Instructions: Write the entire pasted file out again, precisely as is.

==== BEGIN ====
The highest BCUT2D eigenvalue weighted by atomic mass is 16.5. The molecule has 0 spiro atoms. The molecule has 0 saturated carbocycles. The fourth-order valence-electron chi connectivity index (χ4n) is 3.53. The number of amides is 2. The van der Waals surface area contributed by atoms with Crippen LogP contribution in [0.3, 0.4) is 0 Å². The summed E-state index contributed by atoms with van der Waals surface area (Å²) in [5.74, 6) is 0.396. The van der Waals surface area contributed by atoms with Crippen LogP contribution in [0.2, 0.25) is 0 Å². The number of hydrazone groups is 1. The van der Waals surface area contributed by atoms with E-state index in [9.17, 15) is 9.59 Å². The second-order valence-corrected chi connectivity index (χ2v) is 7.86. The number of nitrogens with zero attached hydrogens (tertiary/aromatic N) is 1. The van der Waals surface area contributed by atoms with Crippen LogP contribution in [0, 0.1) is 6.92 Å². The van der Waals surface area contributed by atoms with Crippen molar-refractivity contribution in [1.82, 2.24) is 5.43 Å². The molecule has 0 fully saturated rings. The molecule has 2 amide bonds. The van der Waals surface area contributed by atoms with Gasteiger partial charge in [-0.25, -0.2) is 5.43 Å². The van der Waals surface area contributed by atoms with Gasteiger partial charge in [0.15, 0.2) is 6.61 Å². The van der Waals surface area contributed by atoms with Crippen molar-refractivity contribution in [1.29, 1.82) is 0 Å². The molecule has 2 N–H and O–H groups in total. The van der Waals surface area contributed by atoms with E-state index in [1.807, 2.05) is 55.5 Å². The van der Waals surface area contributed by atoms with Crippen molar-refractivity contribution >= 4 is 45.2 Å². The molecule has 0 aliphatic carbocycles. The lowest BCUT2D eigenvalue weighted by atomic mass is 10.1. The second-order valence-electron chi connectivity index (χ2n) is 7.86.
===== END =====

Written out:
The highest BCUT2D eigenvalue weighted by atomic mass is 16.5. The molecule has 0 spiro atoms. The molecule has 0 saturated carbocycles. The fourth-order valence-electron chi connectivity index (χ4n) is 3.53. The number of amides is 2. The van der Waals surface area contributed by atoms with Crippen LogP contribution in [0.3, 0.4) is 0 Å². The summed E-state index contributed by atoms with van der Waals surface area (Å²) in [5.74, 6) is 0.396. The van der Waals surface area contributed by atoms with Crippen LogP contribution in [0.2, 0.25) is 0 Å². The number of hydrazone groups is 1. The van der Waals surface area contributed by atoms with E-state index in [9.17, 15) is 9.59 Å². The second-order valence-corrected chi connectivity index (χ2v) is 7.86. The number of nitrogens with zero attached hydrogens (tertiary/aromatic N) is 1. The van der Waals surface area contributed by atoms with Crippen LogP contribution in [0, 0.1) is 6.92 Å². The van der Waals surface area contributed by atoms with Crippen molar-refractivity contribution in [1.82, 2.24) is 5.43 Å². The molecule has 0 fully saturated rings. The molecule has 2 amide bonds. The van der Waals surface area contributed by atoms with Gasteiger partial charge in [-0.25, -0.2) is 5.43 Å². The van der Waals surface area contributed by atoms with Gasteiger partial charge in [0.15, 0.2) is 6.61 Å². The van der Waals surface area contributed by atoms with Crippen molar-refractivity contribution in [1.29, 1.82) is 0 Å². The molecule has 2 N–H and O–H groups in total. The van der Waals surface area contributed by atoms with E-state index in [1.807, 2.05) is 55.5 Å². The van der Waals surface area contributed by atoms with Crippen molar-refractivity contribution >= 4 is 45.2 Å². The molecule has 0 aliphatic carbocycles. The lowest BCUT2D eigenvalue weighted by atomic mass is 10.1. The second-order valence-electron chi connectivity index (χ2n) is 7.86.